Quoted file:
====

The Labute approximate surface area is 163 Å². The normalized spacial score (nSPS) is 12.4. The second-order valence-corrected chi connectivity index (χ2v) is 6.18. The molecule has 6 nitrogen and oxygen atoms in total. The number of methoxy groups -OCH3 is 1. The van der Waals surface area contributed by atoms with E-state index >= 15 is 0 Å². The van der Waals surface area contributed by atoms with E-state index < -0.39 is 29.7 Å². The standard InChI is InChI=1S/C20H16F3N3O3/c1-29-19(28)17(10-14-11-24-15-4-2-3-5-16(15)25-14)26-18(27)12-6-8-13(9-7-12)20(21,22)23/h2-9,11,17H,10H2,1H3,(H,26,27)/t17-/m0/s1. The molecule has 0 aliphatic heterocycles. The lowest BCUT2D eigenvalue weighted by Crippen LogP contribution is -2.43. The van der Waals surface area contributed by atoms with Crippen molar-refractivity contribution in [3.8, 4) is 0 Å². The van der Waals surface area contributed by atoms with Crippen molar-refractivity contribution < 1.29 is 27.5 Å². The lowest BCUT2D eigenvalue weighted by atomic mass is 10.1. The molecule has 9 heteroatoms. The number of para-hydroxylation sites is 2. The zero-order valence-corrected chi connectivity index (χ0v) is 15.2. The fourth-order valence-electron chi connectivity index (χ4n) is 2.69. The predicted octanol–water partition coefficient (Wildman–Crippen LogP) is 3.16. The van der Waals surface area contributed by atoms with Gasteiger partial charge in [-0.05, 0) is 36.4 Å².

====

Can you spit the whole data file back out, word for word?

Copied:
The Labute approximate surface area is 163 Å². The normalized spacial score (nSPS) is 12.4. The second-order valence-corrected chi connectivity index (χ2v) is 6.18. The molecule has 6 nitrogen and oxygen atoms in total. The number of methoxy groups -OCH3 is 1. The van der Waals surface area contributed by atoms with E-state index >= 15 is 0 Å². The van der Waals surface area contributed by atoms with E-state index < -0.39 is 29.7 Å². The standard InChI is InChI=1S/C20H16F3N3O3/c1-29-19(28)17(10-14-11-24-15-4-2-3-5-16(15)25-14)26-18(27)12-6-8-13(9-7-12)20(21,22)23/h2-9,11,17H,10H2,1H3,(H,26,27)/t17-/m0/s1. The molecule has 0 aliphatic heterocycles. The lowest BCUT2D eigenvalue weighted by Crippen LogP contribution is -2.43. The van der Waals surface area contributed by atoms with Crippen molar-refractivity contribution in [3.8, 4) is 0 Å². The van der Waals surface area contributed by atoms with Crippen molar-refractivity contribution < 1.29 is 27.5 Å². The lowest BCUT2D eigenvalue weighted by atomic mass is 10.1. The molecule has 9 heteroatoms. The number of para-hydroxylation sites is 2. The zero-order valence-corrected chi connectivity index (χ0v) is 15.2. The fourth-order valence-electron chi connectivity index (χ4n) is 2.69. The predicted octanol–water partition coefficient (Wildman–Crippen LogP) is 3.16. The van der Waals surface area contributed by atoms with Gasteiger partial charge in [-0.05, 0) is 36.4 Å².